OGG1 Inhibition Reduces Acinar Cell Injury in a Mouse Model of Acute Pancreatitis
Zoltán Hajnády, Máté Nagy-Pénzes, Máté A. Demény, Katalin Kovács, Tarek El-Hamoly, József Maléth, Péter Hegyi, Zsuzsanna Polgár, Csaba Hegedűs, László Virág
Acute pancreatitis (AP) is a potentially life-threatening gastrointestinal disease with a complex pathology including oxidative stress. Oxidative stress triggers oxidative DNA lesions such as formation of 7,8-dihydro-8-oxo-2′-oxoguanine (8-oxoG) and also causes DNA strand breaks. DNA breaks can activate the nuclear enzyme poly(ADP-ribose) polymerase 1 (PARP1) which contributes to AP pathology. 8-oxoG is recognized by 8-oxoG glycosylase 1 (OGG1) resulting in the removal of 8-oxoG from DNA as an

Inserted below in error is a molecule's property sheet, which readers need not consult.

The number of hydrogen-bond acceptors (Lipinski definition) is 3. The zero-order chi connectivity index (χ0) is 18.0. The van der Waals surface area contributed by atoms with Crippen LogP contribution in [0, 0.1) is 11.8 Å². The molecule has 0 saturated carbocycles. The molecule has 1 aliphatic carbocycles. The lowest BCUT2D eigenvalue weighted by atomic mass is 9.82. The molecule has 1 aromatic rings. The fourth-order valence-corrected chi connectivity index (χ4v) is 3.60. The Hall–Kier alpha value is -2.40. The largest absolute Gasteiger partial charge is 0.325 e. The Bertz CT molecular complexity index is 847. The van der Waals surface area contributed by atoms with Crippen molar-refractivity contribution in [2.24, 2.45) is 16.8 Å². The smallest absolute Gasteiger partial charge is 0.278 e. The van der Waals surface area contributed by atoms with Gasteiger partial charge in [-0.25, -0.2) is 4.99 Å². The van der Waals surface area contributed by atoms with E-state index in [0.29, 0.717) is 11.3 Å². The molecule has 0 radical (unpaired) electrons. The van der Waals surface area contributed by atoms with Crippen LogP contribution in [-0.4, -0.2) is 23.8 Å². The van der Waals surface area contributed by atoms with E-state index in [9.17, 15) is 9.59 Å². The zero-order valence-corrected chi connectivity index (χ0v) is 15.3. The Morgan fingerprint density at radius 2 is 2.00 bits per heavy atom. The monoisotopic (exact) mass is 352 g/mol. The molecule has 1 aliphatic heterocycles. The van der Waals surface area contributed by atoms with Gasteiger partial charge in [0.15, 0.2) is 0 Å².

... nitial step of base excision repair. Since OGG1 also possesses a DNA nicking activity, OGG1 activation may also trigger PARP1 activation. In the present study we investigated the role played by OGG1 in AP. We found that the OGG1 inhibitor compound TH5487 reduced edema formation, inflammatory cell migration and necrosis in a cerulein-induced AP model in mice. Moreover, TH5487 caused 8-oxoG accumulation and reduced tissue poly(ADP-ribose) levels. Consistent with the indirect PARP inhibitory effect, TH5487 shifted necrotic cell death (LDH release and Sytox green uptake) towards apoptosis (caspase activity) in isolated pancreatic acinar cells. In the in vivo AP model, TH5487 treatment suppressed the expression of various cytokine and chemokine mRNAs such as those of TNF, IL-1β, IL1ra, IL6, IL16, IL23, CSF, CCL2, CCL4, CCL12, IL10 and TREM as measured with a cytokine array and verified by RT-qPCR. As a potential mechanism underlying the transcriptional inhibitory effect of the OGG1 inhibitor we showed that while 8-oxoG accumulation in the DNA facilitates NF-κB binding to its consensus sequence, when OGG1 is inhibited, target site occupancy of NF-κB is impaired. In summary, OGG1 inhibition provides protection from tissue injury in AP and these effects are likely due to interference with the PARP1 and NF-κB activation pathways.